SUNRISE, Florida — Somewhere amidst the pomp, circumstance, glitter, costume changes, drum lines, stilt walkers, contortionists, mimes and, well, more pomp, Panic! at the Disco kicked off their first-ever arena rock jaunt on Tuesday, cramming everything under the big top — including a big top — into the BankAtlantic Center for a rock show that was long on ambition yet short on, you know, actual rock.
Make no mistake about it, Panic! did manage to pack a few minutes of chord-crunching excellence in their hour-long set ("I Write Sins Not Tragedies" was all spiky fretwork and ripping choruses and "Build God, Then We'll Talk" came unwound on a truly epic crescendo), but you'd be hard pressed to find an arena show in recent memory that featured more gloriously unrelated ephemera.
From the theme — early 20th century circus-meets-vaudeville-sideshow-meets-S&M sex club — to the group of dancers that joined the band onstage most of the night — including a corn-rowed mime, a tattooed contortionist and a dreadlocked dominatrix with a penchant for nunchucks — the show was an over-the-top jumble of performance art gone awry, the kind of concert that Panic! fans have grown to love and their many detractors have come to expect (and fill messageboards with vitriol about).
When taken as a whole, the show recalls no other traveling rock extravaganza in recent times. Rather, in terms of both context and content, it most closely resembled Janet Jackson's audience-dividing, hypersexual 1998 Velvet Rope tour — all that was missing was a chair dance.
But maybe this is not such a bad thing. Perhaps Generation MySpace needs to get in touch with all those naughty things deep inside (taking pouty pictures doesn't count). And maybe Panic! realized all this.
Then again, maybe not. Because on Tuesday, it wouldn't have mattered if they were staging "The Vagina Monologues" (though, seeing them work mimes into that would've been interesting), their fans were still going to turn out in squealing, incredibly hyped droves for the show — and to be fair, most of them were probably about 5 when Ms. Janet went all kinky. They screamed for the drum tech. Screamed for the sound engineer. Screamed for the wave that broke out in the arena's upper echelons. And boy did they scream when the calliope cranked up and Panic! took the stage.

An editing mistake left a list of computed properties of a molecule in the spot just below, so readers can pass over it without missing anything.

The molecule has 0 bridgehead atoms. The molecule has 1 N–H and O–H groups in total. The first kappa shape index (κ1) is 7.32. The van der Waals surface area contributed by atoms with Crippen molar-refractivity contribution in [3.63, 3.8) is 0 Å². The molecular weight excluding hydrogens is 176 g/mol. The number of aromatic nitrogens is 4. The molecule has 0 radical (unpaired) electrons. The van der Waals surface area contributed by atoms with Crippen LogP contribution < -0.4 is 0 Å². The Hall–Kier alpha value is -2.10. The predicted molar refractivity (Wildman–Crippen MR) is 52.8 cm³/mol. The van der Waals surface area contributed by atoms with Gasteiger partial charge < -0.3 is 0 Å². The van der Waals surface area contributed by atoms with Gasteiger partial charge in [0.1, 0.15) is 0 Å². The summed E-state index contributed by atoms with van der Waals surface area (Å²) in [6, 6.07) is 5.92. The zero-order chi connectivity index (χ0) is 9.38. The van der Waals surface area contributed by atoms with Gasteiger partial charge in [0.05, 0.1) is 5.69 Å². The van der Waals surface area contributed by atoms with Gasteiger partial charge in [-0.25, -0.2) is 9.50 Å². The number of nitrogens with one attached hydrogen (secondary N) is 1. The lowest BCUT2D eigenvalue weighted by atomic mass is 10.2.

Decked out in Colonial coats, gauzy ruffles and raccoon eye makeup, the band wasted not a second before launching into "The Only Difference Between Martyrdom and Suicide Is Press Coverage," with frontman Brendon Urie smirking and acting all sexy-like, guitarist (and, as is becoming more apparent, mastermind) Ryan Ross striking chords and shying from the spotlight, bassist Jon Walker giggling and drummer Spencer Smith sitting high above it all on a riser that doubled as a merry-go-round — and, inexplicably, rocking a fake moustache.
From "Sins," they didn't let up, aside from Urie's occasional scripted banter — he acted as a sort of ringleader, welcoming the audience to a "spectacle of sights and sounds ... they won't soon forget" — playing through their debut, A Fever You Can't Sweat Out and adding a bounding cover of Queen's "Killer Queen" and a churchly rendition of the Beatles' "Eleanor Rigby" (which, strangely, elicited a pair of crowd surfers stageward) for extra padding.
And perhaps all that padding was the night's biggest problem. Because when it wasn't the covers, it was the mid-show intermission, the drum line, the ballerina or the guy in a leotard who prowled the stage like a lion. There were moments when Panic! seized the rock and didn't seem prepared to let it go — until they inevitably would, and then a dude on stilts would amble on stage.
And, yes, it's true that Panic! are unique amongst arena headliners in that they only have 13 original songs at their disposal. Ross made as much clear to MTV News when we spoke to him last month (see [article id="1542185"]"For Next Tour, Panic! At The Disco Relying On ... Motley Crue"[/article]). But admitting you're not ready for arenas and then trying to mask the fact with a bunch of poorly conceived gimmicks sort of takes the mystique out of the whole arena thing in the first place.
But perhaps that's reading way too much into things. On this night, Panic! played valiantly and sent the crowd home happy — and a little hoarse. And, really, that's what matters. Rock journalists can cast stones from afar. Haters can blog with a vengeance. But in the end, Panic! still control a vast army of very loyal — and vocal — fans, 12,000 of whom got to connect with their idols at a really big-ticket show on Tuesday.
Like Ms. Jackson said back in '98, "We have a special need/ To feel that we belong/ Come with me/ Inside my Velvet Rope."
For more sights and stories from concerts around the country, check out MTV News Tour Reports.